Jeff Polsky has responded on the issue of at will employment and we'll accept that
there is good and bad in both systems. The most important
thing for employers from either the US or Canada operating in
the other country is to understand the difference and make
appropriate adjustments in hiring and firing practices.
Jeff's post also asked about jury trials in Canada, and
specifically whether it was really true that employment claims
don't go to juries and don't result in punitive damage
Both jury trials and punitive damages are possible in Canada,
but they are rare and limited. We recently wrote about a
jury case in British Columbia in which more than $800,000 was
awarded to the terminated employee, including $573,000 in punitive
damages. From the Canadian perspective, it is an
extraordinary case, both because it is so unusual to have a
jury trial in the first place, and because the damage award
was unusually high.
There are two very important constraints on the number and
consequences of jury trials in employment matters. First,
jury trials are expensive and risky undertakings. In
British Columbia, the plaintiff must pay significant fees
in advance of having a jury trial. A five day jury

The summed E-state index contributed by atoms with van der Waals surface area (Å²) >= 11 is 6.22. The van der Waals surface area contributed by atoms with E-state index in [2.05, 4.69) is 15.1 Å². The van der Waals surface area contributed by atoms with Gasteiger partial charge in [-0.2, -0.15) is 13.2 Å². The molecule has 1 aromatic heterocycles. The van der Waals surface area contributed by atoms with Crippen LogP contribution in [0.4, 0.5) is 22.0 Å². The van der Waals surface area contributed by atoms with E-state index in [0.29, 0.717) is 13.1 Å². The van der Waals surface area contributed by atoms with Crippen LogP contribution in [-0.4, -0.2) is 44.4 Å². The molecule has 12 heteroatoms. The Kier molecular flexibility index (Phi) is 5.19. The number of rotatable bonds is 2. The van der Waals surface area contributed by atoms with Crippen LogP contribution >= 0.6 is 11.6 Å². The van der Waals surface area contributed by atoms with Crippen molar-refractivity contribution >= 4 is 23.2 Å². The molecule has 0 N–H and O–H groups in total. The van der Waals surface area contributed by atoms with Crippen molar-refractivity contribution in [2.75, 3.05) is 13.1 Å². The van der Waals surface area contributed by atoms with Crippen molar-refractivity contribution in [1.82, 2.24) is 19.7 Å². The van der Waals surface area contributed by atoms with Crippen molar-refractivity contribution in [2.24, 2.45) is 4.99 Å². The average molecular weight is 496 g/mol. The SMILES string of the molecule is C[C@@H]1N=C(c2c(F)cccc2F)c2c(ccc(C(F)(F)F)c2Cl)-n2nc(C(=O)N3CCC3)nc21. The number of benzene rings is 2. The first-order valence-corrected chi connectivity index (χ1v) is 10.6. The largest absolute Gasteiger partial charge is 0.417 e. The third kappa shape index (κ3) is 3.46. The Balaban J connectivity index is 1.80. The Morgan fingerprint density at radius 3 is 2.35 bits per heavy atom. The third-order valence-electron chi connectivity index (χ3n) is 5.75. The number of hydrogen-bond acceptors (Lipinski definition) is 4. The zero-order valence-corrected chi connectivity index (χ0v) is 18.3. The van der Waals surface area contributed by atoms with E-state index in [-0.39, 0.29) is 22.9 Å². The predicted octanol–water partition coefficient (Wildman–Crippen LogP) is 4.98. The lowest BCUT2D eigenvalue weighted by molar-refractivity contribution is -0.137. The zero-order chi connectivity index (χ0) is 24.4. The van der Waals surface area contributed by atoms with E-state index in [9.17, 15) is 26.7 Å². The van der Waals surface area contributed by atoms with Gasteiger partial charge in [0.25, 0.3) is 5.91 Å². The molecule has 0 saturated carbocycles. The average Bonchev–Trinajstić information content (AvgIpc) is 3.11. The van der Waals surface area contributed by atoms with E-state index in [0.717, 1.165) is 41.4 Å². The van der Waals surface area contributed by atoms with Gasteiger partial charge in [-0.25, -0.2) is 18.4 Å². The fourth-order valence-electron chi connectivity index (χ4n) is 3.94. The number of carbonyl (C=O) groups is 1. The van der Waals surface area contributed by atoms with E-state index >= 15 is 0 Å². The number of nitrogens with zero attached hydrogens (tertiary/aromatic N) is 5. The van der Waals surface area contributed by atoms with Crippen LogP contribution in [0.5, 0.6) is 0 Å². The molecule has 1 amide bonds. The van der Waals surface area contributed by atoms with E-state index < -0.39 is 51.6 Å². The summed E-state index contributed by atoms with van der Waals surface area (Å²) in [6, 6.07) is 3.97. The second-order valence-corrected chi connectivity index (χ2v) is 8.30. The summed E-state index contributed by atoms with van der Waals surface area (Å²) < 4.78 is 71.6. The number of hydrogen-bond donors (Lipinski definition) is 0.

trial will require at least $5,000 up front. If the
plaintiff is not successful, there is no way to recover those costs
and almost always there will be an order to pay costs to
the defendant employer. An unsuccessful plaintiff will
typically face a bill in the tens of thousands of dollars.
Second, the Supreme Court of Canada has set strict rules on when
punitive damage awards are appropriate, and how much they should
be. We're talking about hundreds of thousands of dollars
at the high end, not the millions we hear about being awarded by US
In short, employers in Canada need to know that a badly handled
termination can lead to significant damages – whether
awarded by a jury or a judge – but we are unlikely to see
a large number of jury trials in employment cases, and when we do,
the damages will be relatively modest.
On behalf of Canadian employers with operations in
the US, my question to Jeff is: How do you minimize the
risk of a runaway jury?
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Unfortunately, reasonable accommodation for employees in the workplace continues to be the source of significant litigation and even today we continue to see outrageous examples of employers behaving badly.
We are now beginning to see reported cases involving charges and subsequent fines laid against employers for failing to provide information, instruction and supervision to protect a worker from workplace violence.
On October 13, 2016, the Supreme Court of Canada denied leave to appeal an Ontario Court of Appeal decision which ordered an employer to pay a former employee 37 months of salary and benefits following termination.
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